In order to edit the pictures, the Galaxy Camera has a range of features that makes it possible for you to step over the obligatory computer image edition before sharing them. Overall you have 65 available edition resources that allow you to make any post-production job you need. Organizing the pictures is easy as using the Smart Content Manager makes it possible to create folders, tag faces and view the pictures in the most variable ways.
The Galaxy Camera also has several voice commands available, you can tell it to zoom in, out, show timer or take a picture, and those tasks will be performed. Although this capability exists we think many of those commands are easier and faster to execute through touch than through voice as with the latter you have to wait for the command to be recognized and only then will it execute. This seems features seems to be one of those that are pretty cool to hear about but when it comes to a daily basis use, you will never choose them over the basic way of executing them.
It is difficult to tell if there is a screen better than that which was put into the Galaxy Camera. With 4.77 inches this screen has 308ppi, which is pretty remarkable.
Not all is good and as every screen this has a major fault that comes in a form of reflection. The solution to this might be in the camera’s box, in the form of a screen protector, that besides protecting your screen against every day aggressions might also be able to reduce the reflection.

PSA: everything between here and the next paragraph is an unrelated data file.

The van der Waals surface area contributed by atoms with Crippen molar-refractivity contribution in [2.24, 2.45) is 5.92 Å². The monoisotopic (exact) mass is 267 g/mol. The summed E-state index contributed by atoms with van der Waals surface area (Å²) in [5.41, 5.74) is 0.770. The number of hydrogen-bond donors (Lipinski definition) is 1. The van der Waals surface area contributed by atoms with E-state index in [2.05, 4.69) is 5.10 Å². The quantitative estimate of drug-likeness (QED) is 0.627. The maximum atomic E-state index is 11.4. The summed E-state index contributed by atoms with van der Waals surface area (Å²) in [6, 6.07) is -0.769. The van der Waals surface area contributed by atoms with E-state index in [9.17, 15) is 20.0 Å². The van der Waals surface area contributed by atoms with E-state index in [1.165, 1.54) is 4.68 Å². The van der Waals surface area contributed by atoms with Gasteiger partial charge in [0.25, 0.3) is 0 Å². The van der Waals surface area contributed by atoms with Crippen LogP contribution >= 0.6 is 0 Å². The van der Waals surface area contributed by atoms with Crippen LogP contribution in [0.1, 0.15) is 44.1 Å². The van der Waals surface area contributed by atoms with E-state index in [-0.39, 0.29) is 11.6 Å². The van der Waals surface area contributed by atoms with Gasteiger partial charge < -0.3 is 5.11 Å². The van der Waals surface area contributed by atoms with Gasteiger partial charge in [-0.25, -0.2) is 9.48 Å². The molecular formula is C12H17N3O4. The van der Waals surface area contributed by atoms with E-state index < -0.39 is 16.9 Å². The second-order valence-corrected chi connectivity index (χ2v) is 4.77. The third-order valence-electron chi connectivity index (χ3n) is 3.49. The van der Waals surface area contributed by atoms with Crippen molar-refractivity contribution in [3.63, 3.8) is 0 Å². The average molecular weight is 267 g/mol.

Overall the screen behaves well outside, being that the only thing at fault is the lack of a luminosity screen in order for the brightness of the screen to automatically adjust itself. Besides that minor hindrance we are always in the presence of a screen that gives a great image portrayal in any environment.
In order to analyze performance in mobile devices, as tables or smartphones we recur to benchmarks. Since we are in the presence of a Camlet this was not the best way to test for performance, as most users will not buy the Galaxy Camera for gaming or making phone calls.
When it comes to user experience we are faced with a device that takes only 15 seconds to turn on, when fully shutdown, and only 1.5 to wake up from sleep mode and be ready to take pictures. This is not the fastest readiness time in the “point and shoot” market but we are not dealing with a simple camera, we are dealing with a Camlet, where we also have to wait for the OS to startup.
As far as taking picture goes, the Galaxy Camera behaves remarkably well. The autofocus had a good response in every situation it was tested in. In well-lighted environments the focus worked pretty quickly and well and the pictures taken are comparable to other pictures taken from other cameras in the “point and shoot” market. In poorly-lighted environments you will have a challenge if you try to focus with the zoom at a maximum. In the latter conditions you will notice a blur left by the flash in the captured image, which is typical in cameras with an aperture of f/5.9.
The flash behaved well in a regular sized room, keeping the skin tones regular while also doing a good job of balancing whites automatically.
The quality of the pictures taken is good, not excellent, but more than enough.
You need to bear in mind that this is a “point and shoot” device, that happens to be equipped with a Quad Core, Android OS and a hand full of applications capable of editing the pictures in the device right after you take them. So we are before a device that has the Hardware and Software capable of adjusting images giving them the final touches we want.